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Free MonkeyNotes Summary-A Raisin in the Sun by Lorraine Hansberry-Notes
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CHARACTER ANALYSIS

Beneatha Younger

Beneatha is Lena's only daughter and Walter's older sister. A pretty young woman, she prides herself on being an educated and liberated intellectual female and dreams of becoming a doctor. She feels certain that Mama will give her some of the insurance money to continue her college education.

Throughout the play Beneatha is outspoken and witty. When Ruth tells her that she is pregnant, she blurts out, "Where is the baby going to stay? On the roof of the house?" In a similar manner, Beneatha is not afraid to speak her college slang in front of Mama, but when she is reprimanded by her for it, she is humbled. When Walter loses the money she was to receive for college, she is unmerciful in her criticism. She tells him that even Travis would have known not to trust his marbles with Willy. She is equally outspoken with her two boyfriends. She argues with Murchison about his lack of respect for his own black heritage and stands up to Asagai for her own liberated beliefs. In the end, she wisely realizes that Asagai is the better man for her husband, even though Murchison is the richer one. When the kind and charming Asagai criticizes her for being too materialistic and too liberated, she is humbled before him, just as she was in front of Mama. It is obvious that beneath Beneatha's pride, there is a wise, warm, and sensitive woman who will make a good wife for Asagai and a good doctor in Nigeria.

Ruth Younger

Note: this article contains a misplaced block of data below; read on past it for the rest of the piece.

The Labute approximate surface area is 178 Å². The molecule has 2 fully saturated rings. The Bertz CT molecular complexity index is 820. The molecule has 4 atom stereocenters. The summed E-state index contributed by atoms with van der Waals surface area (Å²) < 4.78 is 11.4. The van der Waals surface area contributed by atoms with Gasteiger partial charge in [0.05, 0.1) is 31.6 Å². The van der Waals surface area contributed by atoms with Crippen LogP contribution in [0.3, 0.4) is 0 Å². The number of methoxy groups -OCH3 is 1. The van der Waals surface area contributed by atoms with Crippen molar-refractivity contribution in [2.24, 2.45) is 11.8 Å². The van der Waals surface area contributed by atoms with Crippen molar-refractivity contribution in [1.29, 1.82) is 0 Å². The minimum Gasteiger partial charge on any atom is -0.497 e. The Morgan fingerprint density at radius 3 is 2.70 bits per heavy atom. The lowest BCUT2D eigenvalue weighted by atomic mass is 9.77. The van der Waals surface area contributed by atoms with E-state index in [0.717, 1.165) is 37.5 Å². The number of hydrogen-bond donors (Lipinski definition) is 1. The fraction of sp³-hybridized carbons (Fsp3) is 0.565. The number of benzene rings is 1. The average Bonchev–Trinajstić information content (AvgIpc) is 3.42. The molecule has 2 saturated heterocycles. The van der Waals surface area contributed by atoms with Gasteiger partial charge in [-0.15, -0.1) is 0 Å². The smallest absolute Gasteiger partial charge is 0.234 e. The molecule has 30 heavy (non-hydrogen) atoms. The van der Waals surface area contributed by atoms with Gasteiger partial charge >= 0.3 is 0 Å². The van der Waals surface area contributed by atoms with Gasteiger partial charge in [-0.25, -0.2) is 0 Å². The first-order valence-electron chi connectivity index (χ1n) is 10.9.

Ruth is Walter's wife and Travis' mother. Through most of the play, she appears weary and depressed. She hates living in the cramped, dingy "rat hole" of an apartment; she knows her marriage is falling apart; she is tired of her husband's foolish dreams and refusal to listen to her; and she is disappointed to be pregnant again, not wanting to bring another baby into the cramped, impoverished Younger household.


Ruth proves herself to be very practical. When Walter wishes to talk about his liquor store investment early in the morning, she asks him to eat his eggs instead and reminds him that the insurance money belongs to Mama. When Travis asks for money to take to school, she refuses to give it, as they cannot afford any extras. Although she dreams of escaping the tiny, cramped apartment, she knows that in order to survive, the practicalities of every day life are more important than any dream. When she learns that Mama has bought a new house, she suddenly feels that her own dreams have come true. She will be able to raise her children away from the rats and in the sunlight. She uncharacteristically whoops with joy at the thought.

Although Ruth is not very aggressive, neither is she weak. She argues with Walter, but normally follows his advice and instructions. She quietly notices, resents, and tolerates Mama's interference in her upbringing of Travis. She is overly apologetic to Murchison, when he finds Beneatha and Walter dancing wildly to African music. But despite her meekness, she is a thinker and a survivor. She manages to save her marriage in spite of all the storms threatening it. She maturely talks to Walter about what is wrong in their relationship. She contemplates abortion, as she does not want to burden her family with another child.

Walter tends to take Ruth for granted. He expects that a wife should always be there to support her husband, no matter how shabbily he treats her. When Ruth tries to talk to him, even about important matters like a new baby, he refuses to listen. He seldom pays her attention or worries about her feelings. When he finally takes her to a movie, she is very excited to finally get out of the apartment.

When Ruth realizes that the insurance money has been stolen and that the family may not be able to move into the new house, she is crushed, feeling her one dream in life has been destroyed. She says with desperation that she will work twenty hours a day in all the kitchens in Chicago and that she will wash all the sheets in America if she has to, but she will make an effort to move out of their old house. When she sees her husband stand up to Mr. Lindner and come into his manhood, she is overjoyed. Now she will have a real husband and a real house.

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